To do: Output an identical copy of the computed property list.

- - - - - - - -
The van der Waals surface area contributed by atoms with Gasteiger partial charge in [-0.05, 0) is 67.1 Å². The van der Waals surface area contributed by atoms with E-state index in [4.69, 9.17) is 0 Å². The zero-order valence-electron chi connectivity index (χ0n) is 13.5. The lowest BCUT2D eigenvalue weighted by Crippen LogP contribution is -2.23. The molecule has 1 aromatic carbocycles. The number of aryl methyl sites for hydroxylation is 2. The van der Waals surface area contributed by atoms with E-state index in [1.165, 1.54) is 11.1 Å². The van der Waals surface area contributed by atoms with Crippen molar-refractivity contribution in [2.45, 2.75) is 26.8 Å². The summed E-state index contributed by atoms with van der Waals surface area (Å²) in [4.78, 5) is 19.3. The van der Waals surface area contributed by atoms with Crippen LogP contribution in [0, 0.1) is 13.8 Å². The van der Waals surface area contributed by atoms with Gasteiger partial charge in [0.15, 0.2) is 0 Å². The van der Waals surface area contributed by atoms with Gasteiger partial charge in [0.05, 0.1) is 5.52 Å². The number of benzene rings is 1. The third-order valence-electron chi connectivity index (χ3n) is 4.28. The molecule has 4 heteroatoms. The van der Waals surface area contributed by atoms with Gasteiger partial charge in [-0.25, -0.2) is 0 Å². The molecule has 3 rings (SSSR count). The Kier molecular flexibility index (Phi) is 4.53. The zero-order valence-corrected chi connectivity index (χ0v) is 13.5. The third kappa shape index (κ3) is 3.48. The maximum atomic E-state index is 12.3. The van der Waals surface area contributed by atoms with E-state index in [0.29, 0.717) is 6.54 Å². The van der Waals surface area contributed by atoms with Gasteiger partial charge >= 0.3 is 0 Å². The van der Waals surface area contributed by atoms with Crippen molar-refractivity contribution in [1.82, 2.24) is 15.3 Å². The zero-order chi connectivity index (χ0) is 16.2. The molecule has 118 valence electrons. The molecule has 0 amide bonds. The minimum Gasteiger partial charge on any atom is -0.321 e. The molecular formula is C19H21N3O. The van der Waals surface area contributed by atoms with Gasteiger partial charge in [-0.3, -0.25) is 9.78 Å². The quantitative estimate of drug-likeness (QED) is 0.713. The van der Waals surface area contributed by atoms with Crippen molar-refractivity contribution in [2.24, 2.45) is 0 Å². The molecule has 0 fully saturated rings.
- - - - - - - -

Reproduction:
The van der Waals surface area contributed by atoms with Gasteiger partial charge in [-0.05, 0) is 67.1 Å². The van der Waals surface area contributed by atoms with E-state index in [4.69, 9.17) is 0 Å². The zero-order valence-electron chi connectivity index (χ0n) is 13.5. The lowest BCUT2D eigenvalue weighted by Crippen LogP contribution is -2.23. The molecule has 1 aromatic carbocycles. The number of aryl methyl sites for hydroxylation is 2. The van der Waals surface area contributed by atoms with E-state index in [1.165, 1.54) is 11.1 Å². The van der Waals surface area contributed by atoms with Crippen molar-refractivity contribution in [2.45, 2.75) is 26.8 Å². The summed E-state index contributed by atoms with van der Waals surface area (Å²) in [4.78, 5) is 19.3. The van der Waals surface area contributed by atoms with Crippen LogP contribution in [0, 0.1) is 13.8 Å². The van der Waals surface area contributed by atoms with Gasteiger partial charge in [0.15, 0.2) is 0 Å². The van der Waals surface area contributed by atoms with Gasteiger partial charge in [0.05, 0.1) is 5.52 Å². The number of benzene rings is 1. The third-order valence-electron chi connectivity index (χ3n) is 4.28. The molecule has 4 heteroatoms. The van der Waals surface area contributed by atoms with Gasteiger partial charge in [-0.25, -0.2) is 0 Å². The molecule has 3 rings (SSSR count). The Kier molecular flexibility index (Phi) is 4.53. The zero-order valence-corrected chi connectivity index (χ0v) is 13.5. The third kappa shape index (κ3) is 3.48. The maximum atomic E-state index is 12.3. The van der Waals surface area contributed by atoms with E-state index in [0.29, 0.717) is 6.54 Å². The van der Waals surface area contributed by atoms with Gasteiger partial charge >= 0.3 is 0 Å². The van der Waals surface area contributed by atoms with Crippen molar-refractivity contribution in [1.82, 2.24) is 15.3 Å². The zero-order chi connectivity index (χ0) is 16.2. The molecule has 118 valence electrons. The molecule has 0 amide bonds. The minimum Gasteiger partial charge on any atom is -0.321 e. The molecular formula is C19H21N3O. The van der Waals surface area contributed by atoms with Gasteiger partial charge in [-0.3, -0.25) is 9.78 Å². The quantitative estimate of drug-likeness (QED) is 0.713. The van der Waals surface area contributed by atoms with Crippen molar-refractivity contribution in [2.24, 2.45) is 0 Å². The molecule has 0 fully saturated rings.